The city is looking at a multimillion-dollar expansion, renovation and relocation of offices at City Hall and three surrounding buildings that could change life significantly for employees and elected officials with a four-year schedule of design and construction.
Three firms have submitted proposals to run the executive recruitment search for a new city manager. The three come from a pool of 55 who were solicited or expressed interest before a Thursday deadline.
An accident of timing could make for turnover in two of the four slots making up the city’s Election Commission, as commissioner Larry Ward’s term expired April 1 and commissioner Peter Sheinfeld died March 29 with a year left on his latest four-year term.
If our City Council had a theme for its current term, it would most likely be “missed opportunities” – prominently on display in its process for choosing a new city manager and deciding to send a lobbying ordinance to committee rather than to the city manager.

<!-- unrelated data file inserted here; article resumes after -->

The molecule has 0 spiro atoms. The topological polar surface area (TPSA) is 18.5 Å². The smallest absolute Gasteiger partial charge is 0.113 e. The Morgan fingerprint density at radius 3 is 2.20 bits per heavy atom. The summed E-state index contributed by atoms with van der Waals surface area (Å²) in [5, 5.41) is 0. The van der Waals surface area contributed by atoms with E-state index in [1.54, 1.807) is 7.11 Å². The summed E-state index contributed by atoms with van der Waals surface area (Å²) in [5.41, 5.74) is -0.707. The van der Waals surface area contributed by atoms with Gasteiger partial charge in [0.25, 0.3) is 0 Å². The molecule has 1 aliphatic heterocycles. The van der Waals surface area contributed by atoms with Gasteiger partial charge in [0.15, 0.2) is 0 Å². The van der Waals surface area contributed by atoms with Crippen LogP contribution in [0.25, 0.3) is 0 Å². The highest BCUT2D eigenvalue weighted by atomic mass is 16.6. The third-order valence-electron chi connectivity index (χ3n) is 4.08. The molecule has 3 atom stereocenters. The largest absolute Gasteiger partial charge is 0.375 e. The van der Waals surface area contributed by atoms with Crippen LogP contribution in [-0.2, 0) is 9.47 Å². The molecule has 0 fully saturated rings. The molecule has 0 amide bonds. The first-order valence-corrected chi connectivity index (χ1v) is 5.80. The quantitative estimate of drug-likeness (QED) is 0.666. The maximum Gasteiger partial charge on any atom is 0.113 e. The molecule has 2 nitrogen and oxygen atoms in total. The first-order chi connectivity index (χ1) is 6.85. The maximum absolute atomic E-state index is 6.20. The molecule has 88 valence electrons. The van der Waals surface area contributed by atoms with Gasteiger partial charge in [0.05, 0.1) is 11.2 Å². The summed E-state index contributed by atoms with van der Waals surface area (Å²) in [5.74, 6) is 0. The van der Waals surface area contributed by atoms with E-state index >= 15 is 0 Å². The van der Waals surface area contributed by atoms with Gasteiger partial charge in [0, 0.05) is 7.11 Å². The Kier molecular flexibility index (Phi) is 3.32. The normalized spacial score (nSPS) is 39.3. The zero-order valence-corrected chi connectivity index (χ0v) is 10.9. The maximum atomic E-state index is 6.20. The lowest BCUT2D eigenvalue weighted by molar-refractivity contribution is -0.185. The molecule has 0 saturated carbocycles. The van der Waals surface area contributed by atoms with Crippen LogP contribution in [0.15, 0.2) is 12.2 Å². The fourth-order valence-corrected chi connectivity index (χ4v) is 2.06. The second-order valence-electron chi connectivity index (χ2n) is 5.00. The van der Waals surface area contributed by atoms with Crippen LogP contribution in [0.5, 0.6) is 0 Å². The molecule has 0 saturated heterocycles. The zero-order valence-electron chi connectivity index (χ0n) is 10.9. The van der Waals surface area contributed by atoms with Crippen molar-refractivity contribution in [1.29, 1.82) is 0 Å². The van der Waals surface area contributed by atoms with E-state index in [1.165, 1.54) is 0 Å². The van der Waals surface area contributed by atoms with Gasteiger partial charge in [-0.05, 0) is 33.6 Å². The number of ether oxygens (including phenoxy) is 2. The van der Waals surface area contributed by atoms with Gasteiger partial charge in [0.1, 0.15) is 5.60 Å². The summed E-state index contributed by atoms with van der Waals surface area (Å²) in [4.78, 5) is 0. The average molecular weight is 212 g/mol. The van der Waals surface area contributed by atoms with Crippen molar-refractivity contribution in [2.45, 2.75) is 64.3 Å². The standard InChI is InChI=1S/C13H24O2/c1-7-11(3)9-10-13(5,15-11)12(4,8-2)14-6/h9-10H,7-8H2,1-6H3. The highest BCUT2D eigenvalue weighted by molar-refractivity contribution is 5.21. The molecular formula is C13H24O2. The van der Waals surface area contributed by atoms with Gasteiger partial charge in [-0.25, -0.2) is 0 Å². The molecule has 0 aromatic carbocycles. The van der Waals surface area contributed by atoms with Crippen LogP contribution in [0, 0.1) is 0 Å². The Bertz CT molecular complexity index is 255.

A massive municipal budget of $574.6 million is projected for the coming fiscal year, 4.8 percent and $26.3 million bigger than the current adopted budget, and it comes with an expected bump of 6.2 percent in property tax.
After spending more than a year on surveys and qualitative metrics, the Cambridge Broadband Task Force has its first look at the potential cost of a city-run, high-speed Internet service.
Sunny Cambridge, a program that provides access to online tools and resources for making decisions about solar power, launched this week. The program will allow residents to get comprehensive, unbiased information for making an educated solar purchase.
The City Council approved a timeline in the search for a new city manager to culminate in a hiring vote Sept. 26, and learned that retiring City Manager Richard C. Rossi has expressed a willingness to stay on another three months, to Sept. 30.
April 22 is the deadline for résumés and letters of interest from residents interested in serving on the Cambridge Affordable Housing Trust.
City Manager Richard C. Rossi is seeking a resident to fill a vacancy on the Cambridge Conservation Commission.